's Guide To Working Abroad

Finding, and preparing for, a job overseas can be daunting. has gathered the information and resources you will need to make a successful transition to working abroad.


Working Abroad: More Resources



Visa Requirements for the United Kingdom

The UK offers a good quality of life, easy access to continental Europe, and wide opportunities for professional development. The visa requirements for Americans and other foreign nationals are strict and complex. It's important to start thinking about these well in advance so they don't throw a spanner in the works.

Employer sponsorship

The most obvious option for those moving to the UK for work is the employer sponsored ("Tier 2") visa. However, not all employers are able to sponsor foreign workers; it's necessary to hold an official "sponsor license".

If you have a job offer from an employer with a sponsor license you need to meet several other requirements to qualify for the visa. In particular, the employer must normally prove that they couldn't find a suitably qualified local. However, this is not the case where a) you are being transferred to the UK branch of an international business; b) the UK salary is over £150,000; or c) the job is on the Shortage Occupation List.

Partner Visa

If your partner is a UK citizen or has "Indefinite Leave to Remain" (a permanent visa) for the UK you might qualify for a visa to live and work in the UK on this basis. This includes same sex couples and people living together in long-term relationships as well as husband and wife.

You still have to meet certain requirements. For example, you and your partner must have a minimum level of income (or savings in some cases) and, if you are not a US national, you might have to do an English language test.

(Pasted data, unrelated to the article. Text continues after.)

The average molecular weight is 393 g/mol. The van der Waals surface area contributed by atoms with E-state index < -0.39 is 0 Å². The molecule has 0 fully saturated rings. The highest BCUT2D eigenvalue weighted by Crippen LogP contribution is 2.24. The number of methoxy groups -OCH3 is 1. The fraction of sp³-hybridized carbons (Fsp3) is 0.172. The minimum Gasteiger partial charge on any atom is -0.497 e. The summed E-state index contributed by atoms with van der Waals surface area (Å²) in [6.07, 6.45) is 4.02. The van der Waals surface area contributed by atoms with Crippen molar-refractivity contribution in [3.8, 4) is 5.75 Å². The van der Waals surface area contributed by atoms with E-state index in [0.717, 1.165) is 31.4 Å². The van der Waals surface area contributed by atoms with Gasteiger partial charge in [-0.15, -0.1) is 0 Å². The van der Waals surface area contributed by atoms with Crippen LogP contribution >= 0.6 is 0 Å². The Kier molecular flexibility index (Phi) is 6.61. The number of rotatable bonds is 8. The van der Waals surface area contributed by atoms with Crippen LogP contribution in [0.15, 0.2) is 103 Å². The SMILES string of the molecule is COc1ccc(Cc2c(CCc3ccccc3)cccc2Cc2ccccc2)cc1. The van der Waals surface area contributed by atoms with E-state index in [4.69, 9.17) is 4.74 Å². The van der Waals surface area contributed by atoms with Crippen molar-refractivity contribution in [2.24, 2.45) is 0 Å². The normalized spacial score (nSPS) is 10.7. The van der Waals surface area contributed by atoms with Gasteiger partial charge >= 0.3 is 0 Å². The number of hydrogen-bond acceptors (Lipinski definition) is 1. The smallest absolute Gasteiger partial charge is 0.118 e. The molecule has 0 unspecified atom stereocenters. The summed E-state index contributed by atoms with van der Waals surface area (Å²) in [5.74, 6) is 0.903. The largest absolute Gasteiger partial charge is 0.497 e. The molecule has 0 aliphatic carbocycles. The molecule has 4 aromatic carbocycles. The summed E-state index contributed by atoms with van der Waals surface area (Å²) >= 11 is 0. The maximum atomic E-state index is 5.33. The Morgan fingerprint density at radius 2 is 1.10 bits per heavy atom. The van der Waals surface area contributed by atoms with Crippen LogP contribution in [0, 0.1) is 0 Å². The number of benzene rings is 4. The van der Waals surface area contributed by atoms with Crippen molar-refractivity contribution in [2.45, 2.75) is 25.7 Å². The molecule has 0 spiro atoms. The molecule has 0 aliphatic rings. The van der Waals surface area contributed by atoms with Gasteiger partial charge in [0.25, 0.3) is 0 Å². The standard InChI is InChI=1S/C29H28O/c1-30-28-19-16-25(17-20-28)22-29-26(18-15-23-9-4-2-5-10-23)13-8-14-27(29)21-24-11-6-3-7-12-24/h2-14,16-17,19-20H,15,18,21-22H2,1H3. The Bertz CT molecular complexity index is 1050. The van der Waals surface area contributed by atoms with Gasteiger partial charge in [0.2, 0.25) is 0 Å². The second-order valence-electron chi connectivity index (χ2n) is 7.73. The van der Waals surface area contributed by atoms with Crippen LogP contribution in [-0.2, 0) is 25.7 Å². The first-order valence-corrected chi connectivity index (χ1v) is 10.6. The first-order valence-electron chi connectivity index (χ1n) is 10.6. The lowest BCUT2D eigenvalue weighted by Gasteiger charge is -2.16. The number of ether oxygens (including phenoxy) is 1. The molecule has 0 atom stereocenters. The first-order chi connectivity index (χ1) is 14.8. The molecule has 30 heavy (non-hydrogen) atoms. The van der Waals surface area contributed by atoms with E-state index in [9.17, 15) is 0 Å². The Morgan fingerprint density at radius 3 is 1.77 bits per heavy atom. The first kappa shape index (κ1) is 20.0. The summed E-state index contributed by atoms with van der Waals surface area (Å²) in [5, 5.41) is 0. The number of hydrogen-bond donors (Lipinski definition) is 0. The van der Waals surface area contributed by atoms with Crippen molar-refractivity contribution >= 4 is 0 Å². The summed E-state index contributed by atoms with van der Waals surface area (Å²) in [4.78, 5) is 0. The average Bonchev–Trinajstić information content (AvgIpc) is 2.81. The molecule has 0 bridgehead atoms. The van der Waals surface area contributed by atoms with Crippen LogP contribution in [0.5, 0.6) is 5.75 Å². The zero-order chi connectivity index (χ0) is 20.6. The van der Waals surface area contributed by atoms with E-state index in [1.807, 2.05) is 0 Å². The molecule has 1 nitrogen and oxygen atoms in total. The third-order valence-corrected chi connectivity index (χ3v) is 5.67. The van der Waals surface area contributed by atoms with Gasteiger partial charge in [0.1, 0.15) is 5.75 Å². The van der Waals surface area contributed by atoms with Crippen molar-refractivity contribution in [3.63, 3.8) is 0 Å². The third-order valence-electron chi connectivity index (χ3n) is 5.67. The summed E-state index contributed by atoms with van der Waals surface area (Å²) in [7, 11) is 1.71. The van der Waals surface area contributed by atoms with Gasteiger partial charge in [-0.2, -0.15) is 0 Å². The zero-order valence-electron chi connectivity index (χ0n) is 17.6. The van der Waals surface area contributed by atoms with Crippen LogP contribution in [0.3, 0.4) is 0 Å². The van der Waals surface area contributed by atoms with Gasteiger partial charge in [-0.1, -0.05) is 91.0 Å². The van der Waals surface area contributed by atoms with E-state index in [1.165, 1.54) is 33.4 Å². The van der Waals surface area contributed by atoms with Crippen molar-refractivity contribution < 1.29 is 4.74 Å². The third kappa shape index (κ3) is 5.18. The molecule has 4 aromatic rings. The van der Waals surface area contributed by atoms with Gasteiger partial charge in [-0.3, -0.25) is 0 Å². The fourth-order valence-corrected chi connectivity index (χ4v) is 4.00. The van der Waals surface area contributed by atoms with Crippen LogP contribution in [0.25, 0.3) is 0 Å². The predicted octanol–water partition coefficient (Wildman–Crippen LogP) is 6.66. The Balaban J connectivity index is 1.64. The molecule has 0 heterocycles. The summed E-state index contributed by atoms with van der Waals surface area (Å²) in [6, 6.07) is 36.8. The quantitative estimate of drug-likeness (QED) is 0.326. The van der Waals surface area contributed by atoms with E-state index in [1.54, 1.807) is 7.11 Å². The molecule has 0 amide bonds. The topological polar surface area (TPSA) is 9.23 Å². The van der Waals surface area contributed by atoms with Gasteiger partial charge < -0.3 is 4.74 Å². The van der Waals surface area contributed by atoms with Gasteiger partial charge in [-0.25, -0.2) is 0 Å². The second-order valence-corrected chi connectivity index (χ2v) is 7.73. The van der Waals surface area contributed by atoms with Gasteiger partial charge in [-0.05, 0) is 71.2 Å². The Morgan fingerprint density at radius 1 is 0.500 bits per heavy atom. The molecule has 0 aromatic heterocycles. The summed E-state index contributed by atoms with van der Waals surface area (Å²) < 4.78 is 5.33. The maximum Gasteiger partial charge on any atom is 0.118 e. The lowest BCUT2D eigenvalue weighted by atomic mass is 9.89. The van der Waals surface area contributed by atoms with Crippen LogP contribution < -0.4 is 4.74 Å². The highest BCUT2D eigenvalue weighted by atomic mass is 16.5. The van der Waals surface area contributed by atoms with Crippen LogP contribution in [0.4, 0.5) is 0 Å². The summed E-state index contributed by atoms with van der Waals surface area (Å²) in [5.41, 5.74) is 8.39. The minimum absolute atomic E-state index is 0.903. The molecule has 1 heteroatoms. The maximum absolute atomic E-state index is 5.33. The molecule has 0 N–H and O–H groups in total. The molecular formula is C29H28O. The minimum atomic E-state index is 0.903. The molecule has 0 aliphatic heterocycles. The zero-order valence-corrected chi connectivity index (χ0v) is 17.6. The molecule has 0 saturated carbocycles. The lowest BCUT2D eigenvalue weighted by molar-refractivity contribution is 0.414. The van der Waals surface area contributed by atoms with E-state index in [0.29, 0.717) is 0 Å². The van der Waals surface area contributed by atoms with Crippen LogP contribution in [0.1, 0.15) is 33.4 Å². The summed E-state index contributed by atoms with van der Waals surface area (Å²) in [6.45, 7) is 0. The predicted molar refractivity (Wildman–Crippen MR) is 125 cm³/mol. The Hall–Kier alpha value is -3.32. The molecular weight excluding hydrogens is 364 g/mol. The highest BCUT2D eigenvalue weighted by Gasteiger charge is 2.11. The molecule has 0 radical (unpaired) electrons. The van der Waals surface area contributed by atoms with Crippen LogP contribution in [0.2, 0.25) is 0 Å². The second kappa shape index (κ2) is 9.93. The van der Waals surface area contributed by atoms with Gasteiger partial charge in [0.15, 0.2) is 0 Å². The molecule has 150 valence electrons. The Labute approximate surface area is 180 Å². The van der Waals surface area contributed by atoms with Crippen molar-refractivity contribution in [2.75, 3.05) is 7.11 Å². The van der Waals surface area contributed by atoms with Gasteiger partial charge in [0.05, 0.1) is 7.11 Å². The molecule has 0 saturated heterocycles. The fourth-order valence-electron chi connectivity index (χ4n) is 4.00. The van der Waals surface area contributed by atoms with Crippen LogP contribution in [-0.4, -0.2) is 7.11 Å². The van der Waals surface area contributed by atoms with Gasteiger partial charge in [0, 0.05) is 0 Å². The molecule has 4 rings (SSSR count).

Citizens of countries in the European Economic Area (which means most of Europe) are not subject to UK immigration control. This means that you can live and work in the UK if you will be going there with your European partner.

Other options

If neither of the above applies to you there might still be other options. For example, there are special visa categories for people coming to work in the UK in certain fields (e.g. interns, athletes and performers). If you are lucky enough to have one million pounds (about US$1.6 million) available, you might be able to get a visa in the Investor category. If you have a British or European parent or other family connection it might be worth checking if you qualify for citizenship of the country.

Applying for a UK visa

UK visa applications made in the USA are processed by the British Consulate General in New York. However, there are application support centres located across the country where you physically submit your application documents and fingerprints. Full details about visa requirements can be found on the website of the UK Border Agency. It can often be helpful to have professional assistance with the process. In this case it is advisable to contact either a UK solicitor (attorney) specialising in immigration law; or an immigration adviser registered with the OISC (Office of the Immigration Services Commissioner).

Dominic Higgins graduated from University College London in 2005 with a Law degree. Dominic has previously worked as a legal adviser in South Africa and the UK and has a particular expertise in international/EU law; he currently works for Contact Law. If you are looking to find a solicitor, visit Contact Law to find out how we can help you today.